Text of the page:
Ilsa laughed again. "Unfortunately, they do, Frank. It's called being alive."
Tarney walked towards the computer lab. His next task was to transcribe the conversation with Sally, to record it on the multiple servers. In the past, the team had been more lackadaisical about how often they saved their conversations, and when one of the servers crashed a month ago, hundreds of hours of recordings had been lost.
Frank plugged his recorder in and began downloading. As he did, he thought back to what Ilsa had said, how the people out there were better off knowing the truth, that feeding them false hope and lies was not the answer.
But what was the alternative? It was as Frank said-when the professed their love, they were at their limit. Limits of sadness, despair and depression. Sally sounded like she was a strong person, and her reports of barricades and food runs only reinforced this. But Frank had been doing this long enough to recognize the signs. Sally often gave her reports in a flat monotone. It was a sign she was trying to cover up her own fear, by sounding as unemotional as possible. And the more she talked like a voicemail message, the more afraid Tarney knew she was.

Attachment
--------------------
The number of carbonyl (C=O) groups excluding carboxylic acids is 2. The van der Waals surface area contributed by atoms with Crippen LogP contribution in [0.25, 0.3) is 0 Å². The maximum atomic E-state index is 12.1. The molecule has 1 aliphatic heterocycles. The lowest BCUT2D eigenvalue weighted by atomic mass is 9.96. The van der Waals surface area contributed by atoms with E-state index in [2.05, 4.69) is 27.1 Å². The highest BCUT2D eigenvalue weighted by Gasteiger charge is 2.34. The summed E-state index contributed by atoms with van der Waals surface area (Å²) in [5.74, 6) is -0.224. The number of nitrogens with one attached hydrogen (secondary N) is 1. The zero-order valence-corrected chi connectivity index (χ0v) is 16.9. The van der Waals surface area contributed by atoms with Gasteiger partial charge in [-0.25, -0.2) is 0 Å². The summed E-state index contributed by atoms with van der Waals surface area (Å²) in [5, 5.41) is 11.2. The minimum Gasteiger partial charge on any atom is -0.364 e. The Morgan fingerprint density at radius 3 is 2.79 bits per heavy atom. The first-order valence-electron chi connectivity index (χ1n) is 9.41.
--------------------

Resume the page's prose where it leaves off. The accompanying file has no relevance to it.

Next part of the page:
"Hey, Frank!" a voice shouted.
Tarney jumped at the sound, then turned around ready to belt whoever had said it. His hand lowered when he saw the speaker.
Jason Mitchell had been born with a gift for computers. There wasn't a system built he couldn't master, and the others joked he must have circuit boards instead of a circulatory system.
Unfortunately Jason also had a drunk for a father, one who resented his son's gift while his own achievements topped out at making shift manager at the local Wal-Mart. One day, while administering Jaosn's regular beating dear old dad went for the high score and threw him down a flight of stairs. His spine was shattered, and Jason had been confined to a wheelchair ever since. Ironic, that someone with no legs would survive in a world where so many bipeds were killed on a regular basis. Jason said it was the one time God had looked his way.
As a result, the others took it easy on the young man, allowing him his pranks and practical jokes. That didn't mean they liked it.
"Damn it Jason, why do you keep doing that?" Frank growled.